SVB (Silicon Valley Bank) logo is seen through broken glass in this illustration taken March 10, 2023. REUTERS/Dado Ruvic/Illustration
By Noel Randewich and Caroline Valetkevitch
(Reuters) -Shares of U.S. banks extended recent losses on Friday, with regional banks the hardest hit, as the failure of SVB Financial Group reverberated across the financial industry.
A California banking regulator on Friday closed SVB, putting the tech-heavy lender into receivership in the largest bank failure since the 2008 financial crisis.
The state regulator appointed the Federal Deposit Insurance Corp (FDIC) to dispose of SVB’s assets in an episode that spilled over into other U.S. and European banks and sparked fears about hidden risks in the sector.
While SVB’s stock was halted on Friday, shares of other mid-sized U.S. banks added to recent, heavy losses. The S&P 500 regional banks index dropped 6%, bringing its loss this week to 20%, its worst week since 2009.
U.S. banks have lost over $100 billion in stock market value over the past two days, with European banks losing around another $50 billion in value, according to a Reuters calculation.
SVB’s crisis comes as the U.S. Federal Reserve, locked in a battle against inflation, is raising interest rates and ending an era of cheap money, exposing vulnerabilities in the market. Investor fears about an aggressive rate hike at the Fed’s next meeting later this month were eased, however, on Friday by signs of cooling wage growth in the February jobs report.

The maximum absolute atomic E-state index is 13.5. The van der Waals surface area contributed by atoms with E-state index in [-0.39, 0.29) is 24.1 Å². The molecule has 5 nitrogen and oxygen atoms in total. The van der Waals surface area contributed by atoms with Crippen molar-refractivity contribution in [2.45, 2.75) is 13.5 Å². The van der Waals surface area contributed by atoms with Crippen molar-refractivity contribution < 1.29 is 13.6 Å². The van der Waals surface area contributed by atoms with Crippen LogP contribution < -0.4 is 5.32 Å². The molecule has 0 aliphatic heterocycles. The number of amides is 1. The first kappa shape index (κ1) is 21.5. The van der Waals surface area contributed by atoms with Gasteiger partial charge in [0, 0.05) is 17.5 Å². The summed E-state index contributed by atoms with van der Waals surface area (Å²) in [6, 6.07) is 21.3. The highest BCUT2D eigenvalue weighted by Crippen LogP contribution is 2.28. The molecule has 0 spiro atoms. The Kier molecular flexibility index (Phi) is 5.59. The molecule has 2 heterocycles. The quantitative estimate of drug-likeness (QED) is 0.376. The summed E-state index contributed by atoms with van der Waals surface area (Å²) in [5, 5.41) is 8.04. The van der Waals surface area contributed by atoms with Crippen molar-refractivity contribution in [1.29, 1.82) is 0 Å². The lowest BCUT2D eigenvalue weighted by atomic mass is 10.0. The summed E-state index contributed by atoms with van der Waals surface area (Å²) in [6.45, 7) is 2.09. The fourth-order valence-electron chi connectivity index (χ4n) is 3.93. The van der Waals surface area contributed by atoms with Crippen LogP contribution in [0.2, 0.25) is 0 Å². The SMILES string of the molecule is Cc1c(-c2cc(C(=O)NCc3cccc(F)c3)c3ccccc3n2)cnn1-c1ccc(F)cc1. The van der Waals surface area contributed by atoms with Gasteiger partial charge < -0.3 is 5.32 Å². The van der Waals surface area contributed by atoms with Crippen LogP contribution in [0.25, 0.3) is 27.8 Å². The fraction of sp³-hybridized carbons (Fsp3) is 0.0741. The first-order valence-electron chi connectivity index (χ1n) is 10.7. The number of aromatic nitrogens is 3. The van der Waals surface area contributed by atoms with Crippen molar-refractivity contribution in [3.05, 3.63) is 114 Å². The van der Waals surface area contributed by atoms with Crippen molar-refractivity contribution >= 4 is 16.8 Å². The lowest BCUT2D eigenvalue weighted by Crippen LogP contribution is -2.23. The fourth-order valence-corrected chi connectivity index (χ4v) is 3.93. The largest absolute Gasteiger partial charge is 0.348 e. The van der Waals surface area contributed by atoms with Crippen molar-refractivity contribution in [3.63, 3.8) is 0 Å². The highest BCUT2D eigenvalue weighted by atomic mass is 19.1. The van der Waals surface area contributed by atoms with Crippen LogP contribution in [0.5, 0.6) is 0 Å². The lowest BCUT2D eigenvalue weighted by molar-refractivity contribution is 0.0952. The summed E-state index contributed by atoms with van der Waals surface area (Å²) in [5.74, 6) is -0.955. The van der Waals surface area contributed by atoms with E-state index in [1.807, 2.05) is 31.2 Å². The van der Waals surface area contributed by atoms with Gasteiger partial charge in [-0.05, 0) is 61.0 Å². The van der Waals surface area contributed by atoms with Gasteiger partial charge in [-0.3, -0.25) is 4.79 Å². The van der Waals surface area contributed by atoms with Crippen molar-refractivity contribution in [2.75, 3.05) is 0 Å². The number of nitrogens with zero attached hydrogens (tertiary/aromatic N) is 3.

The S&P 500 banks index, which includes all banks in the benchmark index, was down 1% and heading for a 12% loss for the week, its worst week since the global market meltdown in March 2020 following the start of the coronavirus pandemic.
“There are obvious cracks in the system, and the worry is if the Fed raises rates in two weeks, will that break something in the banking system? That’s why the banks are selling off and the market is nervous,” said Jake Dollarhide, chief executive at Longbow Asset Management in Tulsa, Oklahoma.
Signature Bank (NASDAQ:SBNY) dropped 22%, while San Francisco-based First Republic Bank (NYSE:FRC) fell about 15%.
Among other regional banks getting hit hard on Friday, shares of Western Alliance (NYSE:WAL) Bancorp were down about 38% and PacWest Bancorp shares were down 33% after those stocks were halted several times due to volatility.
Bank of America (NYSE:BAC) fell 0.8%. JPMorgan (NYSE:JPM) & Chase, the most valuable U.S. bank, rebounded 2.8%, but was still on track to close down sharply for the week.